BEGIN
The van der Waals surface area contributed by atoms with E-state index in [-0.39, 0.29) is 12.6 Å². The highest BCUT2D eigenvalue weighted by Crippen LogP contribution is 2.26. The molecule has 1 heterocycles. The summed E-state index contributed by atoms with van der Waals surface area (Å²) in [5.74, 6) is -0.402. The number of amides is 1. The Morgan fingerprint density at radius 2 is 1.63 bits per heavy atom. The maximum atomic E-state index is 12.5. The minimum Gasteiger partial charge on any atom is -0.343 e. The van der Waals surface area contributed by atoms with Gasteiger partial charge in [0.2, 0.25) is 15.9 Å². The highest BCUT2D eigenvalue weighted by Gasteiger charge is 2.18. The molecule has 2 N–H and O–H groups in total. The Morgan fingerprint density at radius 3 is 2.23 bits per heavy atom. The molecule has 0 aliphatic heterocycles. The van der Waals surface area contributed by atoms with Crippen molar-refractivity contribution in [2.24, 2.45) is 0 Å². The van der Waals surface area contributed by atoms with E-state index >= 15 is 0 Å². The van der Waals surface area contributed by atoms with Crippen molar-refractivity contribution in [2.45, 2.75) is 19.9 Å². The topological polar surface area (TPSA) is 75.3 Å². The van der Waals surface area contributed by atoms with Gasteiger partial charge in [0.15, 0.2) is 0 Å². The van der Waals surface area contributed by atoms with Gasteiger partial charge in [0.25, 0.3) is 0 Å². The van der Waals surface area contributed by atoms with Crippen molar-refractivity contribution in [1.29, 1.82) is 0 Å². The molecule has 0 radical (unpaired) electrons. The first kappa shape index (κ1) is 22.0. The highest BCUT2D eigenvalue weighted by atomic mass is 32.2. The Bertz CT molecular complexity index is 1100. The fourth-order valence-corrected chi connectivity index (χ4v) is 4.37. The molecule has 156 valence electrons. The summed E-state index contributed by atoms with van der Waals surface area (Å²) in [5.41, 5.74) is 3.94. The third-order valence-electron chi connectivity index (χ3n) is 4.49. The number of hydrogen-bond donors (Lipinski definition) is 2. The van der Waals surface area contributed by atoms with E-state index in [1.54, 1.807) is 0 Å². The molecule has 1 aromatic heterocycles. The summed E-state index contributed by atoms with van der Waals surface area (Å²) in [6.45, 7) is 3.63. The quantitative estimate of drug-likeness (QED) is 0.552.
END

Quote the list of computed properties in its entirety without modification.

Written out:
The van der Waals surface area contributed by atoms with E-state index in [-0.39, 0.29) is 12.6 Å². The highest BCUT2D eigenvalue weighted by Crippen LogP contribution is 2.26. The molecule has 1 heterocycles. The summed E-state index contributed by atoms with van der Waals surface area (Å²) in [5.74, 6) is -0.402. The number of amides is 1. The Morgan fingerprint density at radius 2 is 1.63 bits per heavy atom. The maximum atomic E-state index is 12.5. The minimum Gasteiger partial charge on any atom is -0.343 e. The van der Waals surface area contributed by atoms with Gasteiger partial charge in [0.2, 0.25) is 15.9 Å². The highest BCUT2D eigenvalue weighted by Gasteiger charge is 2.18. The molecule has 2 N–H and O–H groups in total. The Morgan fingerprint density at radius 3 is 2.23 bits per heavy atom. The molecule has 0 aliphatic heterocycles. The van der Waals surface area contributed by atoms with Crippen molar-refractivity contribution in [2.24, 2.45) is 0 Å². The van der Waals surface area contributed by atoms with E-state index >= 15 is 0 Å². The van der Waals surface area contributed by atoms with Crippen molar-refractivity contribution in [2.45, 2.75) is 19.9 Å². The topological polar surface area (TPSA) is 75.3 Å². The van der Waals surface area contributed by atoms with Gasteiger partial charge in [0.15, 0.2) is 0 Å². The van der Waals surface area contributed by atoms with Gasteiger partial charge in [0.25, 0.3) is 0 Å². The van der Waals surface area contributed by atoms with Crippen molar-refractivity contribution in [1.29, 1.82) is 0 Å². The molecule has 0 radical (unpaired) electrons. The first kappa shape index (κ1) is 22.0. The highest BCUT2D eigenvalue weighted by atomic mass is 32.2. The Bertz CT molecular complexity index is 1100. The fourth-order valence-corrected chi connectivity index (χ4v) is 4.37. The molecule has 156 valence electrons. The summed E-state index contributed by atoms with van der Waals surface area (Å²) in [5.41, 5.74) is 3.94. The third-order valence-electron chi connectivity index (χ3n) is 4.49. The number of hydrogen-bond donors (Lipinski definition) is 2. The van der Waals surface area contributed by atoms with E-state index in [1.54, 1.807) is 0 Å². The molecule has 1 aromatic heterocycles. The summed E-state index contributed by atoms with van der Waals surface area (Å²) in [6.45, 7) is 3.63. The quantitative estimate of drug-likeness (QED) is 0.552.